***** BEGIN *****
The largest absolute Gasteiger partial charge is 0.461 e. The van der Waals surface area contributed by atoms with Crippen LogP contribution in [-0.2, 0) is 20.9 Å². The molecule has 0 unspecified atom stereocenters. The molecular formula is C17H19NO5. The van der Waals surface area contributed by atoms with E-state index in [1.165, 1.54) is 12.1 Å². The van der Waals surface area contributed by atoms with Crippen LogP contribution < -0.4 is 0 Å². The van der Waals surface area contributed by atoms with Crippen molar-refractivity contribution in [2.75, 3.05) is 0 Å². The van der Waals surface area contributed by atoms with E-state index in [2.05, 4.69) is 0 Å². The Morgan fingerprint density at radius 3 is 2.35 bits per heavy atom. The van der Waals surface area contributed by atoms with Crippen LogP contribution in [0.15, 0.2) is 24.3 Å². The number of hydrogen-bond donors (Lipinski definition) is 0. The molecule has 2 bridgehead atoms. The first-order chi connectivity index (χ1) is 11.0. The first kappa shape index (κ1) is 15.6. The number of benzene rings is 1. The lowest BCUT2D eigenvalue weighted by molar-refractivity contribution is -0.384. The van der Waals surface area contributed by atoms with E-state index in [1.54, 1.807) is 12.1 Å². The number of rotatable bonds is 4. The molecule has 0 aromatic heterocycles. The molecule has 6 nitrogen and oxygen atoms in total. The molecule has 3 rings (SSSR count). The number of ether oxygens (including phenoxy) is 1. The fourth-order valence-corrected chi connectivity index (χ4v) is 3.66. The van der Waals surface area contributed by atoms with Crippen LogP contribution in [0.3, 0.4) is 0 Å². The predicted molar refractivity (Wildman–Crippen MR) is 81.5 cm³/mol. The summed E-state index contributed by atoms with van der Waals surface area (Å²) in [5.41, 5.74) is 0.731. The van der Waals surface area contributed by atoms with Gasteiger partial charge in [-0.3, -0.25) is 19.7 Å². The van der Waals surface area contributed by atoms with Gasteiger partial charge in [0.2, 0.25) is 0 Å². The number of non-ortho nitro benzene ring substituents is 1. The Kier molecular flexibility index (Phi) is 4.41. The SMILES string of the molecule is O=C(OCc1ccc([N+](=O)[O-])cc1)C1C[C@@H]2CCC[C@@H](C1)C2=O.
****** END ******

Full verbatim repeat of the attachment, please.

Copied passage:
The largest absolute Gasteiger partial charge is 0.461 e. The van der Waals surface area contributed by atoms with Crippen LogP contribution in [-0.2, 0) is 20.9 Å². The molecule has 0 unspecified atom stereocenters. The molecular formula is C17H19NO5. The van der Waals surface area contributed by atoms with E-state index in [1.165, 1.54) is 12.1 Å². The van der Waals surface area contributed by atoms with Crippen LogP contribution < -0.4 is 0 Å². The van der Waals surface area contributed by atoms with Crippen molar-refractivity contribution in [2.75, 3.05) is 0 Å². The van der Waals surface area contributed by atoms with E-state index in [2.05, 4.69) is 0 Å². The Morgan fingerprint density at radius 3 is 2.35 bits per heavy atom. The van der Waals surface area contributed by atoms with Crippen LogP contribution in [0.15, 0.2) is 24.3 Å². The number of hydrogen-bond donors (Lipinski definition) is 0. The molecule has 2 bridgehead atoms. The first-order chi connectivity index (χ1) is 11.0. The first kappa shape index (κ1) is 15.6. The number of benzene rings is 1. The lowest BCUT2D eigenvalue weighted by molar-refractivity contribution is -0.384. The van der Waals surface area contributed by atoms with E-state index in [1.54, 1.807) is 12.1 Å². The number of rotatable bonds is 4. The molecule has 0 aromatic heterocycles. The molecule has 6 nitrogen and oxygen atoms in total. The molecule has 3 rings (SSSR count). The number of ether oxygens (including phenoxy) is 1. The fourth-order valence-corrected chi connectivity index (χ4v) is 3.66. The van der Waals surface area contributed by atoms with Crippen LogP contribution in [0.3, 0.4) is 0 Å². The predicted molar refractivity (Wildman–Crippen MR) is 81.5 cm³/mol. The summed E-state index contributed by atoms with van der Waals surface area (Å²) in [5.41, 5.74) is 0.731. The van der Waals surface area contributed by atoms with Gasteiger partial charge in [-0.3, -0.25) is 19.7 Å². The van der Waals surface area contributed by atoms with Gasteiger partial charge in [0.2, 0.25) is 0 Å². The number of non-ortho nitro benzene ring substituents is 1. The Kier molecular flexibility index (Phi) is 4.41. The SMILES string of the molecule is O=C(OCc1ccc([N+](=O)[O-])cc1)C1C[C@@H]2CCC[C@@H](C1)C2=O.